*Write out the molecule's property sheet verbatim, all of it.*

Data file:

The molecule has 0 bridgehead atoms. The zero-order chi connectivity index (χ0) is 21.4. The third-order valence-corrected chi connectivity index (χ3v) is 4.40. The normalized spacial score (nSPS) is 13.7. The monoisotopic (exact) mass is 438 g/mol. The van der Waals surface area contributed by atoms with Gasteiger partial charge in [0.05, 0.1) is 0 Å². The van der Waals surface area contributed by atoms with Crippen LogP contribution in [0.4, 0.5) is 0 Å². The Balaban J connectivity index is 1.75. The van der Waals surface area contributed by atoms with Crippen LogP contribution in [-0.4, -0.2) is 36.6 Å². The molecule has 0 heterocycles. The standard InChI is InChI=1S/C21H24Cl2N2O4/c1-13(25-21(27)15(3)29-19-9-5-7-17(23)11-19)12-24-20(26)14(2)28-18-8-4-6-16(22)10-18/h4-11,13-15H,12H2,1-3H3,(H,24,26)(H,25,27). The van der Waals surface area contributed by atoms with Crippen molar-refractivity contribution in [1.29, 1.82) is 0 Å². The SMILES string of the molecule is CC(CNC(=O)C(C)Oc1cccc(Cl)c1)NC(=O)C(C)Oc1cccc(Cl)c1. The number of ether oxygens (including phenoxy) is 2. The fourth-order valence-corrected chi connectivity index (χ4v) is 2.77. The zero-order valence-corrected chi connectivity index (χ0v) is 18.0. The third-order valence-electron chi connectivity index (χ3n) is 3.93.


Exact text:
The molecule has 0 bridgehead atoms. The zero-order chi connectivity index (χ0) is 21.4. The third-order valence-corrected chi connectivity index (χ3v) is 4.40. The normalized spacial score (nSPS) is 13.7. The monoisotopic (exact) mass is 438 g/mol. The van der Waals surface area contributed by atoms with Gasteiger partial charge in [0.05, 0.1) is 0 Å². The van der Waals surface area contributed by atoms with Crippen LogP contribution in [0.4, 0.5) is 0 Å². The Balaban J connectivity index is 1.75. The van der Waals surface area contributed by atoms with Crippen LogP contribution in [-0.4, -0.2) is 36.6 Å². The molecule has 0 heterocycles. The standard InChI is InChI=1S/C21H24Cl2N2O4/c1-13(25-21(27)15(3)29-19-9-5-7-17(23)11-19)12-24-20(26)14(2)28-18-8-4-6-16(22)10-18/h4-11,13-15H,12H2,1-3H3,(H,24,26)(H,25,27). The van der Waals surface area contributed by atoms with Crippen molar-refractivity contribution in [1.29, 1.82) is 0 Å². The SMILES string of the molecule is CC(CNC(=O)C(C)Oc1cccc(Cl)c1)NC(=O)C(C)Oc1cccc(Cl)c1. The number of ether oxygens (including phenoxy) is 2. The fourth-order valence-corrected chi connectivity index (χ4v) is 2.77. The zero-order valence-corrected chi connectivity index (χ0v) is 18.0. The third-order valence-electron chi connectivity index (χ3n) is 3.93.